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Where has my focus been the past few months?

I'm sure everyone has probably noticed a steady decrease in the amount of blog posts I put out. If you pay attention to twitter, you might have seen a shift in my focus.

 

VMware has been good, but there comes a time when you need to pump the brakes. I've reached a point where I don't care about the intricate details of all the vSphere products and trying to be an expert in them. If there is one thing that VCE has taught me, it's that converged and hyper-converged infrastructure is removing the need to be in expert in the core product set. There will come a time when you realize knowing storage pathing policies or trying to understand the DRS algorithm is pointless. And with EVO:Rail coming to market (and once it becomes fully baked) you won't need to know how to administer the environment what-so-ever, negating the need for many of those VCP skills. Argue with me all you want, but the goal is abstraction from vSphere for many product sets.

 

I turned my focus to IaaS offerings with vCloud Director then vCloud Automation Center and UCS Director to bring everything up to a higher order of control. This is what I talk about in my every day job. But I still look at IaaS like, "there has got to be more".

 

I started learning Ruby back in September of 2013 and have since released a few different Rails applications including JumpSquares.netMonsterRemote, and Simple World Cup Stats. I've also started diving into more languages recently and I'll get to that later. So what led me to this point?

 

 

I graduated from University of Kentucky back in 2006 with a degree specializing in Visual Basic. I did that for 3 months out of college and then said "never again". I hated to code. My mind couldn't process the proper way to do things and it seemed like I spent most of my time googling for code samples to hack instead of trying to create it from scratch. I made the switch to administration/operations, then networking, then VMware...and now I'm here. It was about this time last year that my good friend, Steven Bryan, and former manager, Jonathon Donaldson, were releasing a product internally for Self-Service Labs. The entire framework and UI were written in Ruby on Rails. Once I realized I had the same potential, I began learning and released my first application about a month later with some help from Steven. The gratification you receive from using a completely functional piece of code that you have written is very satisfying. Albeit, when it's not working it's frustrating. I set out to solve more of my every day issues with code and that's how I released jumpsquares.net.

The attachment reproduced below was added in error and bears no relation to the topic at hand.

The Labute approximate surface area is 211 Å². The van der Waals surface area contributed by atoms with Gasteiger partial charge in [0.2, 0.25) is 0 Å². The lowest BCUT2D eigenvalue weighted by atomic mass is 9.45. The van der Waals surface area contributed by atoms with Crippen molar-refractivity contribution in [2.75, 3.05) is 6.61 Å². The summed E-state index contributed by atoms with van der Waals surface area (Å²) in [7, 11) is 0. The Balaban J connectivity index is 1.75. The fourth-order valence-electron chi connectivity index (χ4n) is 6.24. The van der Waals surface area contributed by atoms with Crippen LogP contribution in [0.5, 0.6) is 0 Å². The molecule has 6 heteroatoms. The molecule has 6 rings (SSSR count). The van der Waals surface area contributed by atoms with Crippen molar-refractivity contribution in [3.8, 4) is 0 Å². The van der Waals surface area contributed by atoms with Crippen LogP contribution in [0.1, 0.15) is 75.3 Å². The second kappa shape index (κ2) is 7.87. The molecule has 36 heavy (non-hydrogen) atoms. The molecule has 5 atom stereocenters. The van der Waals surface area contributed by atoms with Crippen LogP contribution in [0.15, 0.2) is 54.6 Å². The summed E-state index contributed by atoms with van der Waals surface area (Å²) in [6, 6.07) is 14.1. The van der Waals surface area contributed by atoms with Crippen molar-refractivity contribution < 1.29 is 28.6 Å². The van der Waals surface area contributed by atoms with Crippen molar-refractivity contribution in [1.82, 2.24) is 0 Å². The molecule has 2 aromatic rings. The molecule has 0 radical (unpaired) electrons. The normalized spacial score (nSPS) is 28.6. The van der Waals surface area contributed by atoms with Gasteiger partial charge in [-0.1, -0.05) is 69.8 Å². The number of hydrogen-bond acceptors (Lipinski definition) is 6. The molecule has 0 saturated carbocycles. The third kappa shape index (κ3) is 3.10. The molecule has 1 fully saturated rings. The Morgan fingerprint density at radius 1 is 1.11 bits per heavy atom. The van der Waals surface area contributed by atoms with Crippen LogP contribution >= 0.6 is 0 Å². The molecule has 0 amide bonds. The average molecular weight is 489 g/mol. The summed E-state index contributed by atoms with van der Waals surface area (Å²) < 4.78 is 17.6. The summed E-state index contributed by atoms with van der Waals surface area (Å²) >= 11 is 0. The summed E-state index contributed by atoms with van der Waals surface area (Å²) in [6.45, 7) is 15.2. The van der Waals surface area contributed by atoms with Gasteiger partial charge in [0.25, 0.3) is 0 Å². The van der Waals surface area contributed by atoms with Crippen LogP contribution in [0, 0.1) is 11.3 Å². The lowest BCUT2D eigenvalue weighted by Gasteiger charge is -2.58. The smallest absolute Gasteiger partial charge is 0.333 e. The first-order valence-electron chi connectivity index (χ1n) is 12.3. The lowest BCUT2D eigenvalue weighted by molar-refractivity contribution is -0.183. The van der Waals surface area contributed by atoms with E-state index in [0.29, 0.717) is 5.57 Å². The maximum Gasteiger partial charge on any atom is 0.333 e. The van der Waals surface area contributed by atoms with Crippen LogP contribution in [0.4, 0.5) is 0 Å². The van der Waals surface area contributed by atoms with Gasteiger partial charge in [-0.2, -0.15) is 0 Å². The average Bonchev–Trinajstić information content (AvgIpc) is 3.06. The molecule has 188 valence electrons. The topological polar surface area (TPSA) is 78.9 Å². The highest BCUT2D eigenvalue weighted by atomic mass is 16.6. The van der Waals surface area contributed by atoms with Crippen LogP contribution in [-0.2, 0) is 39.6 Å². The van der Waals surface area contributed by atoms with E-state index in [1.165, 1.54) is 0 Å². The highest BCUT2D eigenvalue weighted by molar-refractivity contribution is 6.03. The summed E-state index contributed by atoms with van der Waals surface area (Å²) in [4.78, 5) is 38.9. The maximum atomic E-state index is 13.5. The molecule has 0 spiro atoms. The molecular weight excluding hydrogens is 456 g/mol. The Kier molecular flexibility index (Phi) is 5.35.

The past two years have surged the DevOps movement with the notion of Infrastructure as Code. Puppet, Salt, Ansible, Chef are all vying for top contender and if you want to use any of these products, you need a foundation in Ruby or Python to make it happen. Yet again, another reason for me to learn. Since Chef and Puppet are the top two contenders and I knew a bit of Ruby, I tried my hand at making a few cookbooks. I use Thin and Nginx for my jumpsquares appliance and wanted to automate the process for anyone else who deploys that as part of their standard web server offerings. I was able to release my thin_nginx cookbook for others.

 

Back in June I went to the Cloud Foundry Summit (Cloud Foundry Summit 2014 - A Review and Perspective) because I was interested in learning a new technology. With minor coding experience, going through my own struggles of deploying applications, and deploying jumpsquares.net on Heroku, I left with excitement. PaaS makes dealing with IaaS seem like a huge waste of time. IaaS has it's places and will be around for a while, but if all you care about is getting applications up and running without messing with load balancers, OS dependencies, and scale then PaaS might be the answer your looking for. PaaS helps you and your development teams adopt a micro-services architecture to help build horizontally scalable applications.